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Definition: Frigg from The Columbia Encyclopedia

or Frigga, Norse mother goddess and the wife of Odin (Woden). One of the most important goddesses of Germanic religion, she was queen of the heavens, a deity of love and the household. She was often confused with Freyja. From her likeness to the Roman goddess Venus, the Latin day of Venus became in Germanic countries Frigg's day (Friday).


Summary Article: FRIGG
from World Mythology: Handbook of Norse Mythology

Goddess, wife of Odin and mother of Baldr.

In Gylfaginning Snorri cites Frigg as foremost among the goddesses, as would be appropriate for the consort of Odin. Indeed, in the mythology as we have it she mostly functions as wife and mother. She warns Odin not to contest in wisdom with Vafthrúdnir, the wisest giant, but wishes him well when he perseveres (Vafthrúdnismál, stanzas 1-4), and sorrows upon his death at Ragnarök (Völuspá, stanza 53). In the prose header to Grímnismál she quarrels with Odin over the fate of their protégés. In Snorri’s version of the Baldr story she first extracts an oath from all things not to harm Baldr, and when that fails, as the result of her own interaction with the disguised Loki, she dispatches Hermód to Hel to try to retrieve him. According to Völuspá, stanza 33, she weeps at Fensalir after Baldr’s death, and Snorri says that Fensalir is her dwelling. And in the Second Merseburg Charm, from the tenth century or earlier, Frija, the Old High German equivalent to Frigg, participates in the curing of Baldere’s (Baldr’s) horse; Odin is also present.

However, there is tantalizing information of a far different nature. According to Snorri in Ynglinga saga, once when Odin had been away on a journey for a particularly long time, Odin’s brothers, Vili and Vé, divided his inheritance and both possessed Frigg, but Odin later returned and took her back. Saxo Grammaticus tells a somewhat similar story in Book 1 of the Gesta Danorum. In order to adorn herself with gold, Frigga despoils a statue of Othinus and then gives herself to a servant in order to enlist his aid in taking down the statue. In shame, Othinus goes into self-imposed exile, and during his exile a sorcerer called Mithothyn takes his place and institutes a change in cult procedures. Upon Othinus’s return Mithothyn flees to Fyn and is killed by the inhabitants there.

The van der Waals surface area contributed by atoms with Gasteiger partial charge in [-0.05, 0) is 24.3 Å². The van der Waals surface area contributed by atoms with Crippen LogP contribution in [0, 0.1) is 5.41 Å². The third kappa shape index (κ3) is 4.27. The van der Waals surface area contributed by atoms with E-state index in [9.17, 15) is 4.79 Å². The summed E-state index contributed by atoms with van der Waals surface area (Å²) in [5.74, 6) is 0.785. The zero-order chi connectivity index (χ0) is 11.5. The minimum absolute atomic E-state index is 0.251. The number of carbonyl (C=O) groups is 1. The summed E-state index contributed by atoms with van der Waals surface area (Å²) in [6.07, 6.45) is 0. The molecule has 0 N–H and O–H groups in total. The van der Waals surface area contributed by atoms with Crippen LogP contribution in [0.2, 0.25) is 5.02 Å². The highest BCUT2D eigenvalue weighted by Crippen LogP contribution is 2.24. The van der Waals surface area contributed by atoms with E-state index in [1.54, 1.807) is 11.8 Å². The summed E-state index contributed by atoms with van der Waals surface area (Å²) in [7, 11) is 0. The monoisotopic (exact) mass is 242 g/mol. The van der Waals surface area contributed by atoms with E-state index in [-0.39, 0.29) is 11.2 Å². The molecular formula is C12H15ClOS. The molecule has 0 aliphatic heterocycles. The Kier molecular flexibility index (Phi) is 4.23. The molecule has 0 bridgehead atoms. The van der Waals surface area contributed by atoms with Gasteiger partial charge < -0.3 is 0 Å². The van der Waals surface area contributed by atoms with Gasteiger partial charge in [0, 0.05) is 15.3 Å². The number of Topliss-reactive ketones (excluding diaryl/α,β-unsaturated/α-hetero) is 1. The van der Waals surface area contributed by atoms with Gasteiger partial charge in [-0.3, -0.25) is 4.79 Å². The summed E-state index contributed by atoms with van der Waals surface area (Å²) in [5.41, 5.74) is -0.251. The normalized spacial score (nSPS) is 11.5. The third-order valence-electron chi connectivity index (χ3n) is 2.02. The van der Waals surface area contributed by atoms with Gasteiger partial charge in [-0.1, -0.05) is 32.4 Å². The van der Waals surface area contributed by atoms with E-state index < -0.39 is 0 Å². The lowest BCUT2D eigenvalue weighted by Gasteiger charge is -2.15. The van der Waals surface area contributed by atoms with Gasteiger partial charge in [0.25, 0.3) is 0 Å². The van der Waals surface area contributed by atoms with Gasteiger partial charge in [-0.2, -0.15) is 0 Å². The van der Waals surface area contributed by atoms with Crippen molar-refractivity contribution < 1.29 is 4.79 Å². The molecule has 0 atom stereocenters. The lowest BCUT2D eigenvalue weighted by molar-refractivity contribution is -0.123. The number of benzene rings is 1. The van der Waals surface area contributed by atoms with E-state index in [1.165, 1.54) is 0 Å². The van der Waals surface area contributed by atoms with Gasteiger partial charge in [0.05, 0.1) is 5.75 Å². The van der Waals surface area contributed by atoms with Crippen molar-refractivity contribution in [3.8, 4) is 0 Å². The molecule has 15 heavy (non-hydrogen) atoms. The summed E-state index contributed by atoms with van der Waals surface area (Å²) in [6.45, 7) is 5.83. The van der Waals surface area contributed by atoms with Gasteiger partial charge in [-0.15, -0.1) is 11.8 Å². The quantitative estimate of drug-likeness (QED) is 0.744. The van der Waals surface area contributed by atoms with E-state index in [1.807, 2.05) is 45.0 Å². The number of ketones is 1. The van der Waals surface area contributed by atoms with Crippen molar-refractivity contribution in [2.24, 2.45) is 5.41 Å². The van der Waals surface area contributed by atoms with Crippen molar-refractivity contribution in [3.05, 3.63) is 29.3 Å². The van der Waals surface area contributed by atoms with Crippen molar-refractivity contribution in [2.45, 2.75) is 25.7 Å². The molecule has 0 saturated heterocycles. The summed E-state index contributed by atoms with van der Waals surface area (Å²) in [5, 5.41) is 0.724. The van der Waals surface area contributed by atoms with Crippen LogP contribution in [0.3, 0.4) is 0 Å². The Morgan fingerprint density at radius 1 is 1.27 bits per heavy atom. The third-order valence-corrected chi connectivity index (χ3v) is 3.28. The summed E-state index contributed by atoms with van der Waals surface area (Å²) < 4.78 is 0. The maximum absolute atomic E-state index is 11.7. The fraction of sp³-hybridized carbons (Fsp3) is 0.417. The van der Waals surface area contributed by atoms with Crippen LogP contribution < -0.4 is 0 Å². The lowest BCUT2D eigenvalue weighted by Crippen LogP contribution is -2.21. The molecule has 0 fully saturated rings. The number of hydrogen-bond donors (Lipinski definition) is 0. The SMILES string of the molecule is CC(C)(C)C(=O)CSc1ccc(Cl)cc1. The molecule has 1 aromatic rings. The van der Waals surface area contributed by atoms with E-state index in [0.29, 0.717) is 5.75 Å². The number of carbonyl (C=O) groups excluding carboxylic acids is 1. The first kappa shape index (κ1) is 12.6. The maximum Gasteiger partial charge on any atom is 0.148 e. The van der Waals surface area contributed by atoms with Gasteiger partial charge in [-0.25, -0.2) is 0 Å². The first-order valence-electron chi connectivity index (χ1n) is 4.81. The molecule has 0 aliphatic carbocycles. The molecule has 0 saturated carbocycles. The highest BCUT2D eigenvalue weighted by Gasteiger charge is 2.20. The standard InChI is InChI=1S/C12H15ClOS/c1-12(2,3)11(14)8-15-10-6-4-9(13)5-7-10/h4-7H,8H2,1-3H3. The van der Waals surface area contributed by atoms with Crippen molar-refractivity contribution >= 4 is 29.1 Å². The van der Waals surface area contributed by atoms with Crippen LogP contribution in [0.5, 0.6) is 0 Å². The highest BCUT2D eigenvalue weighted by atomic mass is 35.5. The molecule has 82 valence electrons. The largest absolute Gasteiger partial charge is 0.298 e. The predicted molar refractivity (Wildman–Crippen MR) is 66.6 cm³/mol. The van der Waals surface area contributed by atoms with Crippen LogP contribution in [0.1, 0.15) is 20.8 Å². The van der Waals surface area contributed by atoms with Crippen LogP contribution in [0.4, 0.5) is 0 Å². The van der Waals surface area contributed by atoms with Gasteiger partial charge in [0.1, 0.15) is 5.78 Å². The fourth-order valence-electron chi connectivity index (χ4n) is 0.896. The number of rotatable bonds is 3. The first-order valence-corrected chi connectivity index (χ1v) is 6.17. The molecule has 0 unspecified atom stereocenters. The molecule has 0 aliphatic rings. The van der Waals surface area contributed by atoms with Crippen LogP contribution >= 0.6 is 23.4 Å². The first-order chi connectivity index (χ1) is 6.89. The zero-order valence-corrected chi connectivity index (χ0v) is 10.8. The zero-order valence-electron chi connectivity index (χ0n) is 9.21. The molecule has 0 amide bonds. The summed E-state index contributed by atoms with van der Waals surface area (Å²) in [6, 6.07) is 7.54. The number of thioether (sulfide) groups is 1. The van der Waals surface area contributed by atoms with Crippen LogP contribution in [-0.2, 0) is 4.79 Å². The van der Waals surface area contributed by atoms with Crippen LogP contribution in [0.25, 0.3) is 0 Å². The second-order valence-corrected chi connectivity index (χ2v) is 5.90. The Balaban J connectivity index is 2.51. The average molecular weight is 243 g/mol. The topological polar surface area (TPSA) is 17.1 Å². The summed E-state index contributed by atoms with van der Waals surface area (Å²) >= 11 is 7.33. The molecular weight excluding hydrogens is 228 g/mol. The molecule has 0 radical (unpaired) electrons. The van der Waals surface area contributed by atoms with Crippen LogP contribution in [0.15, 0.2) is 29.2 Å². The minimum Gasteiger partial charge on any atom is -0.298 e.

Loki knew a version of this story and was not above reminding Frigg about it. In Lokasenna, stanza 26, when Frigg tries to silence Loki, he rebukes her.

Shut up, Frigg! You are Fjörgyn’s daughter
and have ever been most eager for men,
when Vé and Vili you allowed, wife of Vidrir [Odin],
to embrace you.

Frigg does not dispute the charge, but in response she says that if she had a son like Baldr on the scene, Loki would not get out alive. This gives Loki a chance to claim responsibility for the death of Baldr (stanzas 27-28). At this point Freyja intervenes, warning Loki that Frigg knows the fates of all people, although she chooses not to disclose them (stanza 29, also quoted by Snorri in Gylfaginning).

It is not easy to make sense of this material. To be called “Fjörgyn’s daughter” (Snorri has the same information, but the name is otherwise unattested) is hardly an insult. Fjörgyn, in the feminine form of the name (a distinction lost in the system used in this book for medieval Icelandic names), is Thor’s mother. The taking of Odin’s inheritance by Vili and Vé in Odin’s absence in Ynglinga saga might indicate the absence of a legitimate heir, so this incident might have occurred early in Odin’s career. Frigga’s infidelity with the slave is hardly of the same order. The discord suggested by the prose header to Grímnismál finds a parallel in an incident in Paul the Deacon’s History of the Langobards, written in the second half of the eighth century. Here Godan (Odin) and Frea (Frigg) dispute over an upcoming battle between the Vandals, whom Godan favors, and the people who will become the Langobards, whom Frea favors.

The name Frigg is derived from an Indo-European root meaning “love,” and in the Interpretatio Germanica, it was Frigg who was given the day of Venus, that is, Friday. This may accord with the Scandinavian stories of Frigg’s infidelity. Her silent gift of prophecy, however, remains unexplained. It would belong more properly to Freyja, with her association with seid. The name Frigg is frequently found in Scandinavian place-names indicating cult activity. Based on the Swedish place-name evidence, Hugo Jungner argued that Frigg and Freyja were once identical. Although that cannot be proved, there certainly are similarities, not least in Freyja’s marriage to Ód, who also is frequently away on journeys. Oddrúnargrátr, stanza 9, has a formula: “May the gracious beings help you, / Frigg and Freyja / and more gods.”

See also Interpretatio Germanica; Merseburg Charms; Seid

References and further reading:
  • Hugo Jungner’s study is Gudinnan Frigg och Als härad: En studie i Västergötlands religions-, språk- och bebyggelsehistoria (Uppsala: Wretman, 1922). Jan de Vries, “Studien over germaansche mythologie, VII: De skaldenkenningen met de namen der godinnen Freyja en Frigg,” Tijdschrift voor nederlandsche taal- en letterkunde 53 (1934): 210-217, is a comprehensive study of the kennings for Freyja and Frigg.
  • Copyright © 2001 by John Lindow

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